Australia's moral failure

Julian Burnside

The so-called refugee problem facing Australia is not a problem of national security; it is not a political or legal problem: it is overwhelmingly a moral problem.

It is a moral problem that has been driven by party politics and politicians in recent times. The law which creates the problem has been implemented by the parliament and validated by the courts (despite the best endeavours of some lawyers working in the area). More recently, and most disturbingly, it has been vindicated by the electorate in the overwhelming endorsement of Howard's policies in the November elections. Yet it remains a moral problem which we as a country are dealing with extremely badly.

I suspect that one reason we are dealing with it so badly is that the true nature of the problem has remained hidden for so long. It has remained hidden because it suits the politicians to dress it up as a problem of national security, a problem of border control, and a problem of sovereignty; so that in the famous Howard expression: "We will determine who comes into our country and in what circumstances".

The moral dimension of the problem has been disguised by the fact that the politicians have either deliberately or inadvertently elided three distinct elements of the matter: they are the questions of border control, immigration policy and the treatment of refugees. All are quite distinct, separate problems. All require quite different thinking, and all require separate solutions, and yet somehow our political masters have managed to run these problems together and use the ugliest bits from each.

I want to deal with three matters: the Pacific Solution and where it is leading; the system of indefinite mandatory detention and where that might take us; and the alternatives we have available to us.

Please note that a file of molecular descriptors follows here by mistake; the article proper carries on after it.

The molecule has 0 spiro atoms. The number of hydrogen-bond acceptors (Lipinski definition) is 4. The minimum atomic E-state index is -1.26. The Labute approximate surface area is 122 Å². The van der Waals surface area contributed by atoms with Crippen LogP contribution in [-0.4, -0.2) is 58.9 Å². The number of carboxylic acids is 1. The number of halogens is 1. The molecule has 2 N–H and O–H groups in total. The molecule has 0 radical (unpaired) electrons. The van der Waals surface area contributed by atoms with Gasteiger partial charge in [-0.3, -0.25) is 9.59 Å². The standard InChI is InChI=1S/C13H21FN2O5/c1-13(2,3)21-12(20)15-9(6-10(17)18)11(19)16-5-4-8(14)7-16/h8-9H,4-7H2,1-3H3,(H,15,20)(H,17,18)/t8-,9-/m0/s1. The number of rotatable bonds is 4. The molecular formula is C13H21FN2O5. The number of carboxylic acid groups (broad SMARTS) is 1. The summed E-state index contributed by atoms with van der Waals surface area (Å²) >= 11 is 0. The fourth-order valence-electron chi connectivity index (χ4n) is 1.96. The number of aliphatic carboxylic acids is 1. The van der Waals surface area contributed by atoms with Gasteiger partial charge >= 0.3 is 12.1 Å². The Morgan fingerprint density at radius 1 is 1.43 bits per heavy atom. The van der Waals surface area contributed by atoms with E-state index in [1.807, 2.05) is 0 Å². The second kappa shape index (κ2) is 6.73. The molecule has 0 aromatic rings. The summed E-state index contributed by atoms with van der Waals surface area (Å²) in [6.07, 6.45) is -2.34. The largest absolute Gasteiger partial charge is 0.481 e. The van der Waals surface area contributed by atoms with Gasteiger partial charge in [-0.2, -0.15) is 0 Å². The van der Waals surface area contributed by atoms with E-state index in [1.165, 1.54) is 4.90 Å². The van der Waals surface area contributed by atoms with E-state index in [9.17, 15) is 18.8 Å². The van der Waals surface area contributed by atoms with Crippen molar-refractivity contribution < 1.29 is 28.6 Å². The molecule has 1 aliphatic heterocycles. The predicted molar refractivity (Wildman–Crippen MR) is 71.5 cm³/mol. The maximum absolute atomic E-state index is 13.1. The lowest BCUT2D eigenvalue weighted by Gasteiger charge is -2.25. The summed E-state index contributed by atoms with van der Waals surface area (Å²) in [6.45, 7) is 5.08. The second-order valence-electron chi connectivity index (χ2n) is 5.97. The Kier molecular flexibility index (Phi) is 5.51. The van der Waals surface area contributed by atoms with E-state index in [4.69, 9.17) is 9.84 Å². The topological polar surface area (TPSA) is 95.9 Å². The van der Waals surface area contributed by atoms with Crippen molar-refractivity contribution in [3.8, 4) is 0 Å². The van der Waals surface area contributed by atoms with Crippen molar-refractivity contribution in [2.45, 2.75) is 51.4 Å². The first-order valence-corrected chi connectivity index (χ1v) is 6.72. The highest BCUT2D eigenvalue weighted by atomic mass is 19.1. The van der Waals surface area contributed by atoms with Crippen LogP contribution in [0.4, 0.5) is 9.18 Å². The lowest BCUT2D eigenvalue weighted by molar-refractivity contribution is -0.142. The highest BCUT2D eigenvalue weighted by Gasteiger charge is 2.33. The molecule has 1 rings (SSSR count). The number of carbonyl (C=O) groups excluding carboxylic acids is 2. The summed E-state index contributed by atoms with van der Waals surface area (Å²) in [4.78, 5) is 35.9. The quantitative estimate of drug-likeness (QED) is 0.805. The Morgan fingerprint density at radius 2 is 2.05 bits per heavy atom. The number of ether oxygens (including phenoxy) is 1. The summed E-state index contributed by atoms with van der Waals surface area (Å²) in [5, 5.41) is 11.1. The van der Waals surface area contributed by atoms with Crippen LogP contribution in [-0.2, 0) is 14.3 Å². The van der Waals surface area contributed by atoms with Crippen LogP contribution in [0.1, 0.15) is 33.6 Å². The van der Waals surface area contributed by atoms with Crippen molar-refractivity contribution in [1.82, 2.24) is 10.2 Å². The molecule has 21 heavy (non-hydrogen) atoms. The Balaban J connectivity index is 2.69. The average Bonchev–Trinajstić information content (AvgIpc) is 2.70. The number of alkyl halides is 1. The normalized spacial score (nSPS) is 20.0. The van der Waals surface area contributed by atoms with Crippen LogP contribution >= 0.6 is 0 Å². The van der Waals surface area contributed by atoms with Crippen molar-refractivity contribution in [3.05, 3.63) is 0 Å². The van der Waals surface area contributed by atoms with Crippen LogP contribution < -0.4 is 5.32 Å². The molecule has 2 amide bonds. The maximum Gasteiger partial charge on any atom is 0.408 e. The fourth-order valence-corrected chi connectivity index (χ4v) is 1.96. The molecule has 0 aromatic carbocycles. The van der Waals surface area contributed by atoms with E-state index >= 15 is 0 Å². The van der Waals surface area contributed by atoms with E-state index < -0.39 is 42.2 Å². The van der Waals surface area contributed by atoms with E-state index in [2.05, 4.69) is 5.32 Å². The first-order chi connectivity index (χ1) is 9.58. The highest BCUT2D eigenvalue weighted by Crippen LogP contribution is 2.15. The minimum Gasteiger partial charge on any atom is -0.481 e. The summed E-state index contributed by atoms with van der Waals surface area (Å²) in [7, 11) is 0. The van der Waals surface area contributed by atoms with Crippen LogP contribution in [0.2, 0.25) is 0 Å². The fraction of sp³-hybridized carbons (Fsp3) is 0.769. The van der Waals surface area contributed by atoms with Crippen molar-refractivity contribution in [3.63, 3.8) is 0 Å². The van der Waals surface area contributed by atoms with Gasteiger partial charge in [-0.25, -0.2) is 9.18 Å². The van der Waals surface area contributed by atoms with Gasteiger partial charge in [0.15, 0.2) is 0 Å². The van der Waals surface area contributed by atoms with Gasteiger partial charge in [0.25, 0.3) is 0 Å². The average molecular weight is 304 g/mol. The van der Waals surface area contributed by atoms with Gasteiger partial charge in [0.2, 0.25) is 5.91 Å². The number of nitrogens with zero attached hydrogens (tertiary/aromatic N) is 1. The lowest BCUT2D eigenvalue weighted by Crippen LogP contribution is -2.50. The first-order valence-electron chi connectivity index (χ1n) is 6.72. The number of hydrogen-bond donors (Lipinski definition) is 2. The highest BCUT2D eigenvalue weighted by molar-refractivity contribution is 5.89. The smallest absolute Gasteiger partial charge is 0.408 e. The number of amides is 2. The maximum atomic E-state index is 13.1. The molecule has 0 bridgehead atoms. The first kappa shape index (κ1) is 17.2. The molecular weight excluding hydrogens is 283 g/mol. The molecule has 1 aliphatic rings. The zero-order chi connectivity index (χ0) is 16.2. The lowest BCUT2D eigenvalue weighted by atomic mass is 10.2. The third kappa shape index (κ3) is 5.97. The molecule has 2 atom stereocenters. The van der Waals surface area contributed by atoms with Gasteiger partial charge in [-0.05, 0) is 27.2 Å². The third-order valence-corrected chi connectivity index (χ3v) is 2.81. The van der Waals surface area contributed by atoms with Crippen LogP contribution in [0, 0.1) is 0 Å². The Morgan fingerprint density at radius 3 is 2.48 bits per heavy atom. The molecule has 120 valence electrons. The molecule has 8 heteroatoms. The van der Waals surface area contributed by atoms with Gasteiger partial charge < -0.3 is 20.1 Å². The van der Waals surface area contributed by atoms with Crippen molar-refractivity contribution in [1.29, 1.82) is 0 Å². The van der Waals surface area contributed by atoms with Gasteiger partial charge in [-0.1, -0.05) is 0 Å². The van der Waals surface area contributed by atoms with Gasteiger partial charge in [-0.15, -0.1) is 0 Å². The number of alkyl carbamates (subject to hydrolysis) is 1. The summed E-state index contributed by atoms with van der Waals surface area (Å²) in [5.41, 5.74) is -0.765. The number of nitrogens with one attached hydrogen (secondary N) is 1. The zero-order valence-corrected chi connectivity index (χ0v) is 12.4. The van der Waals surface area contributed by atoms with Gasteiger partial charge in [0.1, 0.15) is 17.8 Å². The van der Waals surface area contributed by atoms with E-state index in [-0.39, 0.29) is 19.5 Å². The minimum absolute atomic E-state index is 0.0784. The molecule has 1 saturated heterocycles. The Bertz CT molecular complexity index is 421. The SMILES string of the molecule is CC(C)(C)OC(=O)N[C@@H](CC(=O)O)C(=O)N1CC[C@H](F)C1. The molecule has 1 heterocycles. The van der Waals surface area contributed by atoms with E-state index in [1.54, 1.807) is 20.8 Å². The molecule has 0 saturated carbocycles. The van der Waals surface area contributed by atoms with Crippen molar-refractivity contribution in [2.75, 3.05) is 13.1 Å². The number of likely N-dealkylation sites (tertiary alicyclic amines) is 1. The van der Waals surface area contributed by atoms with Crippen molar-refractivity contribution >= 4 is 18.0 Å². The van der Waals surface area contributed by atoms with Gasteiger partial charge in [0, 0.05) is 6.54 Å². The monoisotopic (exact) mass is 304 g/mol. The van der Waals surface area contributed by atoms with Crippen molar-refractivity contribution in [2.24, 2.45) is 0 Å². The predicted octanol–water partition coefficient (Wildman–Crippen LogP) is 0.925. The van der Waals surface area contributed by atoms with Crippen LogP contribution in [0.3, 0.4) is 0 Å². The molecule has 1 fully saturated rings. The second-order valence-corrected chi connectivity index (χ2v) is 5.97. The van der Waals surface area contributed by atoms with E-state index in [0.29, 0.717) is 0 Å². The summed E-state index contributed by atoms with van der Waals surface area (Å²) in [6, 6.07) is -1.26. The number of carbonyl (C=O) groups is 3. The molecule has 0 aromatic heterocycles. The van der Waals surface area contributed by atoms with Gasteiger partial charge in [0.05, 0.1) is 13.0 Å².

The Pacific Solution The Pacific Solution was an immediate and astonishingly popular response to the Tampa case. I doubt that there has ever been a case that so innocently and inadvertently provoked such a savage legislative backlash. The Howard government won the approval of an unthinking electorate with its response to Tampa, but it forever sacrificed any claim to moral decency. History will condemn it.

The most insidious aspect of the Pacific Solution is that it preys on impoverished countries, who have no real choice about whether to lend themselves to the wishes of an Australian government willing to throw millions of dollars at them.

I heard someone not so long ago draw an analogy with prostitution. If a woman has no income and no way of supporting herself, then prostitution is an available, if undesirable, response. I think Nauru can be fairly regarded as one of the fallen women of the South Pacific. For this we don't blame Nauru, we must blame the Australian government.

Nauru's constitution bans detention without trial, with only limited exceptions. One of the exceptions, which comes nearest to the present circumstances, is detention for the purpose of deporting a person who arrived without the permission of the relevant authorities in Nauru. One might think that perhaps that justifies the fact that these people are being held entirely against their wishes on Nauru. But it turns out that the visa application for the Tampa people was a single bulk applica